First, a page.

ECB insists eurozone bonds decision was its own

Political pressure played no part in ECB decision to buy bonds, says board member
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The May 10 decision by the European Central Bank (ECB) to buy eurozone sovereign bonds to increase liquidity in markets affected by the debt crisis was taken independently of any political pressure, a senior ECB official asserted this morning at the Risk Europe conference in Frankfurt.

"This institution is among the top in the world in keeping our independence far from the pressures of politicians in either direction, in order not to move an inch from our mandate. Nobody should fear going forward this means any change in our standard constitution and in particular the independence we fiercely defend," said José Manuel González-Páramo, member of the ECB's executive board.

Answering audience questions after his keynote address, González-Páramo said the ECB had no choice but to act given the market volatility in the eurozone before the package was announced. "It was a pure dislocation - the markets weren't reflecting fundamentals, so the ECB had to do it to restore sanity," he said.

He added that fears the decision could undermine the ECB's credibility in setting eurozone monetary policy were only natural, but also unfounded. "I think some of these comments are understandable coming from central bank institutions, but these operations are temporary and sterilised - one euro in means one euro out. So in that respect there is no issue in connection with any weakening of the commitment of the institution to the mandate of keeping price stability."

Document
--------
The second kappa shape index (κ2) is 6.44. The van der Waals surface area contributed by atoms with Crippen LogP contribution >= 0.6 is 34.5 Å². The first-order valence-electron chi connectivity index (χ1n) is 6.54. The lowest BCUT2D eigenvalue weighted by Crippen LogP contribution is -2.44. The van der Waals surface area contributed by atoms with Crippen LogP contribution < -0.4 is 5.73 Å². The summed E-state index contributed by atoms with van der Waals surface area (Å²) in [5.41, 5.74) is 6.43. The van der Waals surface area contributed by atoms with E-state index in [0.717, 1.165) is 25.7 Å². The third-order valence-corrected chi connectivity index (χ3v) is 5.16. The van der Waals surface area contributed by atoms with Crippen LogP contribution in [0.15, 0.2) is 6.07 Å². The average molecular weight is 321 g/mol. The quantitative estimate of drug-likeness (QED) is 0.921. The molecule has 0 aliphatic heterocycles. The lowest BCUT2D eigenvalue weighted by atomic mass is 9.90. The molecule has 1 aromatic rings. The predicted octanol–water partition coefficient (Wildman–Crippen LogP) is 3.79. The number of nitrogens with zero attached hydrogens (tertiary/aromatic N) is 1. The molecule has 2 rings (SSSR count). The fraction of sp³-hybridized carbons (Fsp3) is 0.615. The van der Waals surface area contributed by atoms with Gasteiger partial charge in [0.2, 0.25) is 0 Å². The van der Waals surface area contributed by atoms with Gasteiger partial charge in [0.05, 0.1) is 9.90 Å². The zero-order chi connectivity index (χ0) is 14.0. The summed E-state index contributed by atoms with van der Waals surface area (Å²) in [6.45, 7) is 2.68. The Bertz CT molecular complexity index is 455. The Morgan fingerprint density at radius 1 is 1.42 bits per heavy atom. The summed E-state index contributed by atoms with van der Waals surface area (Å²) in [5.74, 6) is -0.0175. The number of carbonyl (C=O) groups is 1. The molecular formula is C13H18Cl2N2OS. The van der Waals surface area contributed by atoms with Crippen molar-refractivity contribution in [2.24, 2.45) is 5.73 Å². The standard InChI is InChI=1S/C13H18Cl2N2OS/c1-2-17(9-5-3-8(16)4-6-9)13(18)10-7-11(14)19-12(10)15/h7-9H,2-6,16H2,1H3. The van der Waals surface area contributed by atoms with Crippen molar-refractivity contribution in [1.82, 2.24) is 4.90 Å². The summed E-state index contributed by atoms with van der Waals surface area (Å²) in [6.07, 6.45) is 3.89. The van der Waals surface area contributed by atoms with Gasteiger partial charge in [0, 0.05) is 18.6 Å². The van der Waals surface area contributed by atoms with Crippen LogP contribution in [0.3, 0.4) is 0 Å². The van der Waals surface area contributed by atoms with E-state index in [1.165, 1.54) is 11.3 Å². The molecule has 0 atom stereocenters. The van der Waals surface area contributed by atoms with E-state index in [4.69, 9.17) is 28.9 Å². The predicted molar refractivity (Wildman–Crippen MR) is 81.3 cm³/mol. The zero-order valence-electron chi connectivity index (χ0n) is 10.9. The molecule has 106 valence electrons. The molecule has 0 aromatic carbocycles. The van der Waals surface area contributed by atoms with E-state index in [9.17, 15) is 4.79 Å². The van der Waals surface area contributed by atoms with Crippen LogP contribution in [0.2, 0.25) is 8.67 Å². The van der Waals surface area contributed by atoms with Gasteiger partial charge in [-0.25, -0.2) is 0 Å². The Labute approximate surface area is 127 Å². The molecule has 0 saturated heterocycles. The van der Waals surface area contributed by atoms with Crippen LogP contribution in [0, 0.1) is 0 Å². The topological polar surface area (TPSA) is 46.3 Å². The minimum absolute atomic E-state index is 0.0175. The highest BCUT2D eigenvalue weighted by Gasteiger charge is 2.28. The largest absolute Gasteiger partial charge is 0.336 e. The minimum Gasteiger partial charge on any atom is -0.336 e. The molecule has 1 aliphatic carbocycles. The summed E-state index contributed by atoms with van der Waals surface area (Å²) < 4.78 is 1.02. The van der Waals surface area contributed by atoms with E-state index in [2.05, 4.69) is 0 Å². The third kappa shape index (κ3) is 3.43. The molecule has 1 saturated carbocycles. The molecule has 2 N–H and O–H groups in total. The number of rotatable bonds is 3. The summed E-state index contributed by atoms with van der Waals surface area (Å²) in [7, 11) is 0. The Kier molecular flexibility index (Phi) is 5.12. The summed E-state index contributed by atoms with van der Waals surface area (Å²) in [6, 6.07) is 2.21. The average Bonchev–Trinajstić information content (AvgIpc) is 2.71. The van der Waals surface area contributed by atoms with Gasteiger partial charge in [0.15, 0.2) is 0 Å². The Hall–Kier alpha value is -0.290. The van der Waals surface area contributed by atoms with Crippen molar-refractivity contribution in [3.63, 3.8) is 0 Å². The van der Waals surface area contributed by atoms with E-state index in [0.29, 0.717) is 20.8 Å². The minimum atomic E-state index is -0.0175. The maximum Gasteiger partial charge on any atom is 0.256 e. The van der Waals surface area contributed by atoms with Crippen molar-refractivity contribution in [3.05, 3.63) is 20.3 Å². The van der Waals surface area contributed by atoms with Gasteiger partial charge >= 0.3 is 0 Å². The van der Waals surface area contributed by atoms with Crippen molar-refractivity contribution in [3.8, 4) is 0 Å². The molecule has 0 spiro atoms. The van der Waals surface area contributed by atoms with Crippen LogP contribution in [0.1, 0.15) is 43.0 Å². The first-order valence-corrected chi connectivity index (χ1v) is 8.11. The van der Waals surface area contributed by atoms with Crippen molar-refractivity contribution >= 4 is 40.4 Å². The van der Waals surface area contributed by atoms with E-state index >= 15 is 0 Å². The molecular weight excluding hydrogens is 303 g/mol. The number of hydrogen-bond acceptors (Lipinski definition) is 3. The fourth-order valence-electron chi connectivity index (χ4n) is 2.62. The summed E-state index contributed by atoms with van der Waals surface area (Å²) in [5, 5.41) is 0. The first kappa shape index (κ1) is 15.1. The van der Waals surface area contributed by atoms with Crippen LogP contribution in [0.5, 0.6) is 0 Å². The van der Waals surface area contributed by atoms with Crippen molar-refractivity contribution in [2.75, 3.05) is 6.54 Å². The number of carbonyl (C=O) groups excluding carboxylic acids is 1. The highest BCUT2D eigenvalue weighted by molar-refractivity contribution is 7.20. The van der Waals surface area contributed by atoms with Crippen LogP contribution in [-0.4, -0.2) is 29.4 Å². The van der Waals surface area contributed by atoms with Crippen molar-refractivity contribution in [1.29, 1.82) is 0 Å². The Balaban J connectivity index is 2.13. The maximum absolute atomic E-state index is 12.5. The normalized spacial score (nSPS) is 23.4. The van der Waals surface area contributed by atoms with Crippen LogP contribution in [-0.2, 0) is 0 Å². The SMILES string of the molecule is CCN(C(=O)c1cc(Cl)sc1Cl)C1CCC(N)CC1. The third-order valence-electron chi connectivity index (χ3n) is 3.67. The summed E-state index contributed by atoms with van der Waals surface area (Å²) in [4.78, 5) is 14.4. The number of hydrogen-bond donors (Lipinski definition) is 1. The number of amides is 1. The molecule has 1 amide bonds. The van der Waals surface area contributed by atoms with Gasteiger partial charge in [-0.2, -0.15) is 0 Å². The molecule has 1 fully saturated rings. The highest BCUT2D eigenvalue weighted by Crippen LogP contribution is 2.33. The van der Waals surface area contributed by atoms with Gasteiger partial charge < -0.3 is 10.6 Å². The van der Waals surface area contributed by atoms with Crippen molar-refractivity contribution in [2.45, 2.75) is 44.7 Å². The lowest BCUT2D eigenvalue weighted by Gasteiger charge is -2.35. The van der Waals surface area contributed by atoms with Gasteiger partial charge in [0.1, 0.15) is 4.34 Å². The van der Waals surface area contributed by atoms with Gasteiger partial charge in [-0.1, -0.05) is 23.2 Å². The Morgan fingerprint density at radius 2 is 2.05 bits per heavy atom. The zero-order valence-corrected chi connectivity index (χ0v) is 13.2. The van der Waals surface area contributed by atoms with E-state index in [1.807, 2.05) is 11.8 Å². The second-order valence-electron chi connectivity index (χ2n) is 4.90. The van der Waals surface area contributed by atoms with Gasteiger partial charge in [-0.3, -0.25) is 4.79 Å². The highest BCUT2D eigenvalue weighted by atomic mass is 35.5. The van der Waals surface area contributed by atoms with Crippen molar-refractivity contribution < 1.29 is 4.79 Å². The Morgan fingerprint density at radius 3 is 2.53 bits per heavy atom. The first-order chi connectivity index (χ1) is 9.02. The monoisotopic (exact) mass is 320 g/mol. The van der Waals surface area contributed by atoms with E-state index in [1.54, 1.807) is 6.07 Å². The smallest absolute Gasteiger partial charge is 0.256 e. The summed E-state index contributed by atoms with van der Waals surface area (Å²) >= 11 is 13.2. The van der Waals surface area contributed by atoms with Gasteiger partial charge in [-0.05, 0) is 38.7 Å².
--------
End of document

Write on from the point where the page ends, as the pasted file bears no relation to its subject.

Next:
González-Páramo also criticised the credit risk principles employed both by banks and central banks during the crisis. He emphasised the damage caused by an over-reliance on credit rating agencies, because of potential conflicts of interest, methodological flaws and the lack of transparency in their activities. But he cautioned that not enough had been done to stamp out the full effects of unreliable ratings in legislation and regulation.

"The use of credit ratings in legislation, regulations and other supervisory policies is so widespread that I would agree with the Financial Stability Forum, which has questioned whether it is not these policies that unintentionally give credit ratings an official seal of approval and discourage investors from performing their own due diligence. This should certainly be one of the main concerns of regulatory authorities in the immediate future."

This article first appeared on Risk.net

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